If you exercise outdoors on a regular basis, you probably can better handle the heat in August than in early summer. With time, your body has acclimated to the heat. Regardless, you’re still susceptible to heat illness – a dangerous condition that develops when your body temperature gets too high.
The first step in preventing a heat-related illness is to recognize the signs and symptoms when your body temperature is high. You should also be aware of how weather-related factors affect your risk. By following our list of precautions outlined below, you can prevent a heat-related illness from occurring as the mercury rises.
How the Body Handles Heat
While exercising in hot weather, your body temperature rises as a result of both activity and air temperature. In response to this increased heat, a number of thermoregulatory adjustments are made so that you maintain a normal core body temperature of 98.6 F.
To cool the body, the heart shunts more blood to the surface of the skin. In doing so, less blood is available for the muscles, making them fatigue and causing the heart to work harder. If the air is humid, sweat can’t evaporate to cool the body, increasing the load on the heart to pump even more blood. For every degree the body’s internal temperature rises, the heart beats about 10 beats per minute faster.
Under normal circumstances, our bodies effectively manage this process and homeostasis is achieved.
Signs & Symptoms of Heat Illness
If you’re exposed to high temperatures and humidity for too long and you sweat heavily or don’t drink enough fluids, the result may be a heat-related illness. On a hot day, the rate of water loss can be double that on a normal day. When you become dehydrated, problems begin.
Heat illness is a general term for the problems caused by activity in high temperatures. Heat illness runs the spectrum from mild symptoms to a life-threatening condition. The three major forms of heat illness include: heat cramps, heat exhaustion and heatstroke.
Heat Cramps. The mildest form of heat-illness is muscle cramps which are painful muscle contractions that typically occur in the legs (calves, quads) and abdominal muscles. At this point, your body temperature may be normal.
Heat Exhaustion. Nausea or vomiting, weakness, headache, dizziness or confusion are signs of heat exhaustion when the body temperature can rise up to 104 F. Fainting (heat syncope) or sudden loss of strength are also tell tale signs. The skin can be cold, pale and clammy. Cooling the body down is key to prevent heatstroke, a more serious condition.
Heatstroke. The most dangerous form of heat illness, heat stroke is preceded by heat exhaustion and its symptoms. With heat stroke, the skin is hot, dry and red. Other signs may include rapid heartbeat, confusion and loss of consciousness. In this condition, the body temperature is greater than 104 F and is unable to cool itself down. Immediate medical attention is crucial to prevent serious organ damage or even death.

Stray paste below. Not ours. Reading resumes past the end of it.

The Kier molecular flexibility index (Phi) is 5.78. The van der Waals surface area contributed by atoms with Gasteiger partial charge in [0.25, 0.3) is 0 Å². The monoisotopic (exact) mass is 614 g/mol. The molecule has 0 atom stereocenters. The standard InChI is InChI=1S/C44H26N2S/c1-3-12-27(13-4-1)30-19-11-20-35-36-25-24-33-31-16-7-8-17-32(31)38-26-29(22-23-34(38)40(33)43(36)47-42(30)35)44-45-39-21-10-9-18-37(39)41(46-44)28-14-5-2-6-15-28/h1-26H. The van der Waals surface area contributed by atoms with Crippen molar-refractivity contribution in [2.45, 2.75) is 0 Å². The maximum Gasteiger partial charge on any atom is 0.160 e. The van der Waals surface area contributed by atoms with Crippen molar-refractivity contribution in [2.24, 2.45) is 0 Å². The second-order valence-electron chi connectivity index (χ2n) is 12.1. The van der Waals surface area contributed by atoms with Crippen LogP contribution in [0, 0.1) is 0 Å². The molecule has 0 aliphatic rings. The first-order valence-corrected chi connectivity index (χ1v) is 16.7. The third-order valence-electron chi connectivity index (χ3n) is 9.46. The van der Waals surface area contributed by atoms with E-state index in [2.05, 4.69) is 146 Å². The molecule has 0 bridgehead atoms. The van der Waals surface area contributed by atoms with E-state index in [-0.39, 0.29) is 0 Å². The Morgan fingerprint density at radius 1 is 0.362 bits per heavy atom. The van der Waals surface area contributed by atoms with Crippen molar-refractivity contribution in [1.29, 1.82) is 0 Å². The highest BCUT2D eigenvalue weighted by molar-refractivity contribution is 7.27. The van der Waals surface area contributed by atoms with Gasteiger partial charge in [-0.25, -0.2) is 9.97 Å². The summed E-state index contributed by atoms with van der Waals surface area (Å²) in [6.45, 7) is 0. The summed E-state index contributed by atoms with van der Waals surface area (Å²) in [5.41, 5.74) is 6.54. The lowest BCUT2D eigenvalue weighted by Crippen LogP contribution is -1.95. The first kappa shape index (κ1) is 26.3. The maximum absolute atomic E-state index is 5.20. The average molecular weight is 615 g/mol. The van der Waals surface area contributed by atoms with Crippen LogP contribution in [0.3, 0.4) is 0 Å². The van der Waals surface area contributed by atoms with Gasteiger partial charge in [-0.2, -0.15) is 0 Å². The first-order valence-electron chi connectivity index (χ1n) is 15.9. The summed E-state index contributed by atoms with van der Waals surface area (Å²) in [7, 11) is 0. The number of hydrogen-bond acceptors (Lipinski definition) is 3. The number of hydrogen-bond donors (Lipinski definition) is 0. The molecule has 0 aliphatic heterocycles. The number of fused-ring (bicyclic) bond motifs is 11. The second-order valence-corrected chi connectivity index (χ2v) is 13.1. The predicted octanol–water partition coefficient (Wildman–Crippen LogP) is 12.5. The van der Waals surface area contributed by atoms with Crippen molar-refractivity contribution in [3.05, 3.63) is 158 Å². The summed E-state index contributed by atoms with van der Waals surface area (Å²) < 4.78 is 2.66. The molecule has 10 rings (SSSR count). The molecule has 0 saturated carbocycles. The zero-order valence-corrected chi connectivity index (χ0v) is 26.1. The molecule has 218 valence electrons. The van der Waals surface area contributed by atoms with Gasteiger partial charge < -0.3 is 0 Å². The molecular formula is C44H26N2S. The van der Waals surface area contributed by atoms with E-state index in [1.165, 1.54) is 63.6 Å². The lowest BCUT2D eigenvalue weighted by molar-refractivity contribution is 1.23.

Although heat-related illness is a preventable, this condition affects many active people. According to a July 2011 report from the Centers for Disease Control (CDC), from 2001 to 2009 almost 6,000 people annually were seen in emergency rooms for heat-related illness caused by playing sports or engaging in outdoor activities.
In this study, the most common activities linked to heat illnesses were football and exercise, with about 73 percent occurring among males. Among women 20 or older, the most common activities causing heat illness was exercise followed by bicycling, golf and racquet sports.
Factors Affecting Heat
The primary mechanism in cooling our bodies is perspiration. But, sweating is not what really cools us; it’s the action of sweat evaporating. That’s why in drier climates we feel cooler because perspiration can easily evaporate. In humid climates, where the air is more saturated with water, perspiration can’t evaporate, limiting the body’s ability to cool itself. Paying attention to Heat Index and Air Quality Index provide cues as to how hot exercising outside will be on a certain day.
The Heat Index combines air temperature and relative humidity (amount of moisture in air) to determine an apparent temperature. For example, a 90 degree day in the desert will feel like 87.9F. However, in the South, where the humidity is much higher, the apparent temperature will feel more like 101.2F. A Heat Index below 80 will feel comfortable; anything above 90 is considered extreme.
Three different types of heat also affect how hot it feels outside: radiant, convective and conductive. Radiant heat is the increase in heating due to direct sunlight and is transferred without contact between two physical surfaces. An example is running on the beach at noon. Convective heat is the increase in heating due to wind above a certain temperature (72 degrees). If you’ve visited Las Vegas in the summertime, you know firsthand that a hot wind is not cooling. Conductive heat is the increase in heat from contact. If you run on pavement that has been cooked by the mid-day sun, your feet will get hotter with each step on the ground. If you’re planning on exercising outdoors, try to avoid these three sources of heat.